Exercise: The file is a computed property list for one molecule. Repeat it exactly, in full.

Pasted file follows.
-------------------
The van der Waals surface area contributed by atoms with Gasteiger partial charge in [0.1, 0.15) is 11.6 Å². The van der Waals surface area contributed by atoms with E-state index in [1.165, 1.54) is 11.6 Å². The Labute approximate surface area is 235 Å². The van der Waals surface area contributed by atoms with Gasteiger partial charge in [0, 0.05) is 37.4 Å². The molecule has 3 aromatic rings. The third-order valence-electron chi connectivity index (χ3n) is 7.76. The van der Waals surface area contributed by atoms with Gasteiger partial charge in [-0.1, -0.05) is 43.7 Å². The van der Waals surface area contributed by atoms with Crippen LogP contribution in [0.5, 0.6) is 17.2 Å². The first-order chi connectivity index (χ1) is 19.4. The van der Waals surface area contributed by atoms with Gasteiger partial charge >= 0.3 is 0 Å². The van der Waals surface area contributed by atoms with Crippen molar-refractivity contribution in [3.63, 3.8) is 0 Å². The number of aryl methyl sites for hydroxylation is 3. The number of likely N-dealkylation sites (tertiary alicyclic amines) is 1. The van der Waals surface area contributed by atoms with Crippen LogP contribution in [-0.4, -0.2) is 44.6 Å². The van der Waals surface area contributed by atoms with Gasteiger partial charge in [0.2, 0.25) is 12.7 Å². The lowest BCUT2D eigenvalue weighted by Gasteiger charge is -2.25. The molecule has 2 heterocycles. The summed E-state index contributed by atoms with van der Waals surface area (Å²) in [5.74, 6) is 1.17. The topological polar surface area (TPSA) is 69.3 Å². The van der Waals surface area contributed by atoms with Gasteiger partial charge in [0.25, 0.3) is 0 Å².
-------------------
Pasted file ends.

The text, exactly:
The van der Waals surface area contributed by atoms with Gasteiger partial charge in [0.1, 0.15) is 11.6 Å². The van der Waals surface area contributed by atoms with E-state index in [1.165, 1.54) is 11.6 Å². The Labute approximate surface area is 235 Å². The van der Waals surface area contributed by atoms with Gasteiger partial charge in [0, 0.05) is 37.4 Å². The molecule has 3 aromatic rings. The third-order valence-electron chi connectivity index (χ3n) is 7.76. The van der Waals surface area contributed by atoms with Gasteiger partial charge in [-0.1, -0.05) is 43.7 Å². The van der Waals surface area contributed by atoms with Crippen LogP contribution in [0.5, 0.6) is 17.2 Å². The first-order chi connectivity index (χ1) is 19.4. The van der Waals surface area contributed by atoms with Gasteiger partial charge >= 0.3 is 0 Å². The van der Waals surface area contributed by atoms with Crippen molar-refractivity contribution in [3.63, 3.8) is 0 Å². The number of aryl methyl sites for hydroxylation is 3. The number of likely N-dealkylation sites (tertiary alicyclic amines) is 1. The van der Waals surface area contributed by atoms with Crippen LogP contribution in [-0.4, -0.2) is 44.6 Å². The van der Waals surface area contributed by atoms with Gasteiger partial charge in [0.2, 0.25) is 12.7 Å². The lowest BCUT2D eigenvalue weighted by Gasteiger charge is -2.25. The molecule has 2 heterocycles. The summed E-state index contributed by atoms with van der Waals surface area (Å²) in [5.74, 6) is 1.17. The topological polar surface area (TPSA) is 69.3 Å². The van der Waals surface area contributed by atoms with Gasteiger partial charge in [0.25, 0.3) is 0 Å².